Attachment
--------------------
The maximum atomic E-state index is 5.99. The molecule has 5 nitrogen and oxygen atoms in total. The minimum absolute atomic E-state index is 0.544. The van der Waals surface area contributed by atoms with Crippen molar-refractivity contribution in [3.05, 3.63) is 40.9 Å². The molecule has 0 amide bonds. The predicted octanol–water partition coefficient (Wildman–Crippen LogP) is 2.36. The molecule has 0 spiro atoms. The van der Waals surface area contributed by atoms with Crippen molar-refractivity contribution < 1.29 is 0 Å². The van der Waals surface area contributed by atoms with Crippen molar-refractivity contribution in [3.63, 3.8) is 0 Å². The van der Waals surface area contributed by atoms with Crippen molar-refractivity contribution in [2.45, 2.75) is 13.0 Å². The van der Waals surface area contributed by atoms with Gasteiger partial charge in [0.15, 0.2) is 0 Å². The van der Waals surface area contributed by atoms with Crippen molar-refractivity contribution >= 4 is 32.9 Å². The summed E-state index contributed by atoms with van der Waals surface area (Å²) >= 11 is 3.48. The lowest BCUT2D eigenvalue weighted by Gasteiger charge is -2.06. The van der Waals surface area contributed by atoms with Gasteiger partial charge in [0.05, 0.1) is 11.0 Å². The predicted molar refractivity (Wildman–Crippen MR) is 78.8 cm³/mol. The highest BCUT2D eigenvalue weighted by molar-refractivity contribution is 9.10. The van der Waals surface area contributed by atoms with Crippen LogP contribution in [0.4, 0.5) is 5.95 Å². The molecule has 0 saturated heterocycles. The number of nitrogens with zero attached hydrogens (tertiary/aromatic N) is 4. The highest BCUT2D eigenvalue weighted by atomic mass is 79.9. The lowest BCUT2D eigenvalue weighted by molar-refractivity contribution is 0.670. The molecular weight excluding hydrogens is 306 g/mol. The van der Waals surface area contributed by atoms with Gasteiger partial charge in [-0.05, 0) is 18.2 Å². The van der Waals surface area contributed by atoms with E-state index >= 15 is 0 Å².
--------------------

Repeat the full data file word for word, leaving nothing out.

The maximum atomic E-state index is 5.99. The molecule has 5 nitrogen and oxygen atoms in total. The minimum absolute atomic E-state index is 0.544. The van der Waals surface area contributed by atoms with Crippen molar-refractivity contribution in [3.05, 3.63) is 40.9 Å². The molecule has 0 amide bonds. The predicted octanol–water partition coefficient (Wildman–Crippen LogP) is 2.36. The molecule has 0 spiro atoms. The van der Waals surface area contributed by atoms with Crippen molar-refractivity contribution < 1.29 is 0 Å². The van der Waals surface area contributed by atoms with Crippen molar-refractivity contribution in [3.63, 3.8) is 0 Å². The van der Waals surface area contributed by atoms with Crippen molar-refractivity contribution in [2.45, 2.75) is 13.0 Å². The van der Waals surface area contributed by atoms with Gasteiger partial charge in [0.15, 0.2) is 0 Å². The van der Waals surface area contributed by atoms with Crippen molar-refractivity contribution >= 4 is 32.9 Å². The summed E-state index contributed by atoms with van der Waals surface area (Å²) >= 11 is 3.48. The lowest BCUT2D eigenvalue weighted by Gasteiger charge is -2.06. The van der Waals surface area contributed by atoms with Gasteiger partial charge in [0.05, 0.1) is 11.0 Å². The predicted molar refractivity (Wildman–Crippen MR) is 78.8 cm³/mol. The highest BCUT2D eigenvalue weighted by molar-refractivity contribution is 9.10. The van der Waals surface area contributed by atoms with Crippen LogP contribution in [0.4, 0.5) is 5.95 Å². The molecule has 0 saturated heterocycles. The number of nitrogens with zero attached hydrogens (tertiary/aromatic N) is 4. The highest BCUT2D eigenvalue weighted by atomic mass is 79.9. The lowest BCUT2D eigenvalue weighted by molar-refractivity contribution is 0.670. The molecular weight excluding hydrogens is 306 g/mol. The van der Waals surface area contributed by atoms with Gasteiger partial charge in [-0.05, 0) is 18.2 Å². The van der Waals surface area contributed by atoms with E-state index >= 15 is 0 Å².